Cardiac enzymes, specifically the creatine kinase isoenzyme (CKMB), are the in-hospital gold
standard for making the diagnosis of MI. But their acceptance and applicability to the early evaluation of the ED
patient remains controversial, in part because of previous experience with the nonspecific (skeletal as well as
cardiac muscle) and insensitive (not elevated in 15% of all MIs) creatine kinase (CK). There are many factors
to consider when interpreting CKMB. Previously, CKMB, like CK was measured by electrophoresis, a cumbersome and
relatively insensitive assay technique.
Newer immunochemical assays have been developed which can detect early small increases in CKMB.
The multicenter Emergency Cardiac Research Group has published several studies suggesting that serial CKMB measurements
over the first 3 - 4 hours after presentation to the ED can significanlty improve the accuracy of diagnosing MI patients
with nondiagnostic ECGs. The rapid availability of serial CKMB results appeared to affect clinical decision making in
about one-third of ED patients with chest pain and nondiagnostic ECGs. Serical CKMB results were more accurate than
serial 12-lead ECGs in the ED diagnosis of MI.
The numbers of hours of chest pain is key to interpreting cardiac enzyme results.
MI patients with chest pain for 3, 6, 9 and 12 hours had elevated CKMB results in nearly half, >50%, >75% and in
100% of cases, respectively. Myoglobin is released earlier than CKMB from damaged myocardial cells (within 4 - 6 hours),
but it disappears with a few more hours (about 6 - 12 hours), about the time of the expected CKMB elevation. Myoglobin is
also nonspecific because it also arises from skeletal muscle.
New rapid assays for myoglobin utilizing latex agglutination,
radioimmunoassay and immunoturbidimetric measurements are promising, showing up to 100% sensitivity for detecting
MI with serial evaluations over a 4-hour period. Another report showed myoglobin to be significantly more sensitive
than either CKMB or CK in detecting MI within the first 6 hours after onset of chest pain. Other serum markers of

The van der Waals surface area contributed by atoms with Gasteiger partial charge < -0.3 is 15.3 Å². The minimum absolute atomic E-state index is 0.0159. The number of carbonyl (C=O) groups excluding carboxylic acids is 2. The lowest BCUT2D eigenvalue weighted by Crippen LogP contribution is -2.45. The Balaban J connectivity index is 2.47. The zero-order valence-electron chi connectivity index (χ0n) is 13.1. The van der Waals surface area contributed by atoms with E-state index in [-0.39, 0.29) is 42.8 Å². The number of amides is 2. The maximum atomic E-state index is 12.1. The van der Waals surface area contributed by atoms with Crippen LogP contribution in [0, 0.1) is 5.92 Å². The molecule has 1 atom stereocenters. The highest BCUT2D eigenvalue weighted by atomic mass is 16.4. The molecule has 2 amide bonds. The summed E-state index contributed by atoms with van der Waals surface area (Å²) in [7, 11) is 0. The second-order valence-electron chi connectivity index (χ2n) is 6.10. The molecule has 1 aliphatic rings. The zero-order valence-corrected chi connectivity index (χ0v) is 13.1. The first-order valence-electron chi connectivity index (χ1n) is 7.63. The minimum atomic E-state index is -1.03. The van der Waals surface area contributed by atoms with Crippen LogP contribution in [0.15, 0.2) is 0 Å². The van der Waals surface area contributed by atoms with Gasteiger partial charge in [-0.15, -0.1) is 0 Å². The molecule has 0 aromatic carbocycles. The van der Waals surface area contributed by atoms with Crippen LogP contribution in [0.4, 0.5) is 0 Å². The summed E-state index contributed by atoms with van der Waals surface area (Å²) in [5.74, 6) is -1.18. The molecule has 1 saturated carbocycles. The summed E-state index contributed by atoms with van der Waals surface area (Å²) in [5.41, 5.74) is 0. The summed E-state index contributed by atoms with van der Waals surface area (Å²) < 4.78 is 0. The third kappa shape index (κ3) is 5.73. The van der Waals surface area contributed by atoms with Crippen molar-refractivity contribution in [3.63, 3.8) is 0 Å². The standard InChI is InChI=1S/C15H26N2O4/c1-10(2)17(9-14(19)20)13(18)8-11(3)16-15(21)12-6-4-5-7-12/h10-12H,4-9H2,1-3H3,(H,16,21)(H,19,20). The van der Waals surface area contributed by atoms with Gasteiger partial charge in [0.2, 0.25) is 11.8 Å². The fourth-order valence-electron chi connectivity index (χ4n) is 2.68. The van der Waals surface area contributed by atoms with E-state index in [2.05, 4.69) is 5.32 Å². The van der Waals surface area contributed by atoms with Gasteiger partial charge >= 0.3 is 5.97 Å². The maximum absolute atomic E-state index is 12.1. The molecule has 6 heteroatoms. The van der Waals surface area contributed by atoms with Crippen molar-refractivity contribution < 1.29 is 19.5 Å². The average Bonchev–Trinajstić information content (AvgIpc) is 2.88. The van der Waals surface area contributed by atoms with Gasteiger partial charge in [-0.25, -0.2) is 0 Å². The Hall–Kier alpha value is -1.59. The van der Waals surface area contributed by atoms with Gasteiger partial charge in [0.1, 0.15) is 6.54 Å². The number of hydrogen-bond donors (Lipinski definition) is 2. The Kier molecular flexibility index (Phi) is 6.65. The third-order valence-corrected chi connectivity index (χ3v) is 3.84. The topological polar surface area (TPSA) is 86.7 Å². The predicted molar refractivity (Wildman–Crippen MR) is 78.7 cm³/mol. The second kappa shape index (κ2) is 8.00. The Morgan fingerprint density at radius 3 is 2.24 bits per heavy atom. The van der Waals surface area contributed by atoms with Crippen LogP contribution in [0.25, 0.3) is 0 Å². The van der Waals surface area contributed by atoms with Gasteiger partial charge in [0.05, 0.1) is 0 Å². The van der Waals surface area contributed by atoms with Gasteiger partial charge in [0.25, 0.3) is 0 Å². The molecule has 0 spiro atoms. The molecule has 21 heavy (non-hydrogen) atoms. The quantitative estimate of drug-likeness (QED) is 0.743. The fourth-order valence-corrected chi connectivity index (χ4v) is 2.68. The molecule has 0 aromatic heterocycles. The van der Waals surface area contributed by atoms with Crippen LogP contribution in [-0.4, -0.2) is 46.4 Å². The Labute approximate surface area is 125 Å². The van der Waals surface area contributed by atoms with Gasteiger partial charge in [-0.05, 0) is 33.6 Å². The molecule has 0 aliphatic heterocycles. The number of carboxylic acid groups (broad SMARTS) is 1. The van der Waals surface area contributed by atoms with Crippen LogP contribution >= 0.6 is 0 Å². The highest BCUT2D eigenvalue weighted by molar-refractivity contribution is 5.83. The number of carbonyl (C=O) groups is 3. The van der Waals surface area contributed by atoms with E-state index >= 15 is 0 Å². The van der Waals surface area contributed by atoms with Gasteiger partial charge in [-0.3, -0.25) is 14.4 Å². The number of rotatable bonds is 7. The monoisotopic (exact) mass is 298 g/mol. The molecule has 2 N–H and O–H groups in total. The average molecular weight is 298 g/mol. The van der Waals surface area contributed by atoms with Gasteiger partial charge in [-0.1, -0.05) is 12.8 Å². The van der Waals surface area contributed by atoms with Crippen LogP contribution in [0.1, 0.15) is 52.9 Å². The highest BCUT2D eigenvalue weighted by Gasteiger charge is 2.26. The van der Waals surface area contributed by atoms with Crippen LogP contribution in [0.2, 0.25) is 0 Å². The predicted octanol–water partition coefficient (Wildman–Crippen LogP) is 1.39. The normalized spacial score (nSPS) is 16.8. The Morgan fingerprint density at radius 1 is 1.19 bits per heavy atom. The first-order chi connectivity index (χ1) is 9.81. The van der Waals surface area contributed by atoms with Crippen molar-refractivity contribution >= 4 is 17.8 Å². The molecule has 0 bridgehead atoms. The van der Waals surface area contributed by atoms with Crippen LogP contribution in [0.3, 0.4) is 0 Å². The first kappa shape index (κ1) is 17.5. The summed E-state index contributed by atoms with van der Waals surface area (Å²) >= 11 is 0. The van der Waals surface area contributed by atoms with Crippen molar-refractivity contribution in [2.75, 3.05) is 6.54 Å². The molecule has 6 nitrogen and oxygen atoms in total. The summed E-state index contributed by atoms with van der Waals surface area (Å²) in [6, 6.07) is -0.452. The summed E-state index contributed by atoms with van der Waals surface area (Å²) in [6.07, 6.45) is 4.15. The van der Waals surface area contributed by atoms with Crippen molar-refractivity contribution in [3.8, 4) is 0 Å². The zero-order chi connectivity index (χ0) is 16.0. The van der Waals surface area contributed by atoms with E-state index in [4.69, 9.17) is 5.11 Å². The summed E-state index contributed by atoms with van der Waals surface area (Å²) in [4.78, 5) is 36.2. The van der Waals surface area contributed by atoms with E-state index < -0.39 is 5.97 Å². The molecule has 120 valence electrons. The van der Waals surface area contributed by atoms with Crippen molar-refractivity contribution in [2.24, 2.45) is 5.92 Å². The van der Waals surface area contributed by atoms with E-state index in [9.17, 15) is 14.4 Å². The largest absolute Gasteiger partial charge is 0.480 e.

myocardial damage like CK-MM subtypes, light chain myosin fragments and the troponin proteins are currently under
investigation. Troponin appears to have similar early diagnostic characteristics as CKMB but it remains elevated
for at least a week. Troponin is more specific than either CKMB or myoglobin in patients with concomitant skeletal
muscle and cardiac muscle damage and it can detect about one-third of patients with unstable angina who are not
detected by CKMB.
Cardiac Emergency Centers:
A trend in the evaluation of chest pain patients is the introduction of cardiac emergency centers or
chest pain units usually within the confines of existing EDs. The goal is to administer thrombolytic agents and other
equally efficacious but less risky medications (eg, aspirin, IV nitroglycerin, beta-blockers and magnesium) as soon as
possible to patients with ECGs diagnostic for acute MI as well as to prepare MI patients for invasive procedures (eg,
angiograms and angioplasty) in the hospital's cath lab.
In other chest pain patients, the goal is to combine as many diagnostic tools described above as
well as those usually associated with non-ED cardiac workups, such as echocardiograms and treadmill stress tests, in
order to "rule-out" cardiac ischemia as soon as possible. The introduction of ED cardiac centers takes this concept
further by avoiding unnecessary CCU admits.
Static cardiac evaluation is being intensively studied as a diagnostic tool in the ED.
Echocardiography can reveal regional wall motion abnormalities within the first hour after onset of coronary artery
occlusion. While the presence of wall motion abnormalities cannot differentiate an old infarct from an evolving MI,
the presence of such changes may be diagnostic in certain patients. Echo can also be used to rule out other critical
pathology, such as aortic dissection or cardiac tamponade as a cause of chest pain. Thallium and technetium scintigraphy
can show areas of decreased myocardial perfusion with 4 - 6 hours of infarction but the dilemma of distinguishing new
from old infarct remains.
The results of recent studies of nuclear medicine studies in ED patients conflict as to their
diagnostic usefulness in determining which patients with nondiagnostic ECG are likely to have an MI. Dynamic cardiac
evaluation may be appropriate for many stable chest pain patients with otherwise negative initial workups.
The preliminary studies of treadmill exercise stress testing in ED patients with atypical chest pain suggest
that false positive results may be more likely in this population of patients at low risk for significant
coronary disease. Further study on higher risk patients is necessary to delineate the proper role of stress testing
in the ED.
With demands for more rapid and accurate diagnosis and for better resource utilization
the future evaluation of chest pain patients will most likely involve some type of outpatient holding area in the ED.